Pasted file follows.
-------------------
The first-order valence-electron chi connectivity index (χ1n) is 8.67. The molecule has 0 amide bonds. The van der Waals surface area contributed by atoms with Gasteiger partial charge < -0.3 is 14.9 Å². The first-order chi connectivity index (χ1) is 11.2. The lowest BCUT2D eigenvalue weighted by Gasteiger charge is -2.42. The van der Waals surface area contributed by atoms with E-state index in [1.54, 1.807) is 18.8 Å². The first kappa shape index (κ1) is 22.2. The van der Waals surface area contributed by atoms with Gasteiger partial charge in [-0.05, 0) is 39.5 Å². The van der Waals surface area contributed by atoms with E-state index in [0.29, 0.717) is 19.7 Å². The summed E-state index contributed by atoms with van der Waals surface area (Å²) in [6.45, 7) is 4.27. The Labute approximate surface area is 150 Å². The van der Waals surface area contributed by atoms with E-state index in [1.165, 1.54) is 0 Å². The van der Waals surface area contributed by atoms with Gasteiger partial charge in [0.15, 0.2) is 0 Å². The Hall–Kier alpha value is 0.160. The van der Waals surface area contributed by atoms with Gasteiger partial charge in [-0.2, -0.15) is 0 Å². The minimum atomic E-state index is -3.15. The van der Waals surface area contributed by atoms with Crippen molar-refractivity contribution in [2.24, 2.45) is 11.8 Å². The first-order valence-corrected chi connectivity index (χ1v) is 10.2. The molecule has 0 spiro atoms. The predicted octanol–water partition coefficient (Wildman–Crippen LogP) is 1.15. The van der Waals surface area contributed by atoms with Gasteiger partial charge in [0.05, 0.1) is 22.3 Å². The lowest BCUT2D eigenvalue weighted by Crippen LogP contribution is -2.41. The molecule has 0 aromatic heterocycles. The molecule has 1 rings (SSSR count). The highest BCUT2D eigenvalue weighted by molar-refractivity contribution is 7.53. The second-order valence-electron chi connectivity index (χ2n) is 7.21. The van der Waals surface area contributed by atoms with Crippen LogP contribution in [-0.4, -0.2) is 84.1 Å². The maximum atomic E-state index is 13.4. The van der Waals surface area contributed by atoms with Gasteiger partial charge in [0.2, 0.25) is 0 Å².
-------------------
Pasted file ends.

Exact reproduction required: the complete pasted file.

The first-order valence-electron chi connectivity index (χ1n) is 8.67. The molecule has 0 amide bonds. The van der Waals surface area contributed by atoms with Gasteiger partial charge < -0.3 is 14.9 Å². The first-order chi connectivity index (χ1) is 11.2. The lowest BCUT2D eigenvalue weighted by Gasteiger charge is -2.42. The van der Waals surface area contributed by atoms with E-state index in [1.54, 1.807) is 18.8 Å². The first kappa shape index (κ1) is 22.2. The van der Waals surface area contributed by atoms with Gasteiger partial charge in [-0.05, 0) is 39.5 Å². The van der Waals surface area contributed by atoms with E-state index in [0.29, 0.717) is 19.7 Å². The summed E-state index contributed by atoms with van der Waals surface area (Å²) in [6.45, 7) is 4.27. The Labute approximate surface area is 150 Å². The van der Waals surface area contributed by atoms with E-state index in [1.165, 1.54) is 0 Å². The van der Waals surface area contributed by atoms with Gasteiger partial charge in [0.15, 0.2) is 0 Å². The Hall–Kier alpha value is 0.160. The van der Waals surface area contributed by atoms with Gasteiger partial charge in [-0.2, -0.15) is 0 Å². The minimum atomic E-state index is -3.15. The van der Waals surface area contributed by atoms with Crippen molar-refractivity contribution in [2.24, 2.45) is 11.8 Å². The first-order valence-corrected chi connectivity index (χ1v) is 10.2. The molecule has 0 spiro atoms. The predicted octanol–water partition coefficient (Wildman–Crippen LogP) is 1.15. The van der Waals surface area contributed by atoms with Gasteiger partial charge in [0.05, 0.1) is 22.3 Å². The lowest BCUT2D eigenvalue weighted by Crippen LogP contribution is -2.41. The molecule has 0 aromatic heterocycles. The molecule has 1 rings (SSSR count). The highest BCUT2D eigenvalue weighted by molar-refractivity contribution is 7.53. The second-order valence-electron chi connectivity index (χ2n) is 7.21. The van der Waals surface area contributed by atoms with Crippen LogP contribution in [-0.4, -0.2) is 84.1 Å². The maximum atomic E-state index is 13.4. The van der Waals surface area contributed by atoms with Gasteiger partial charge in [0.2, 0.25) is 0 Å².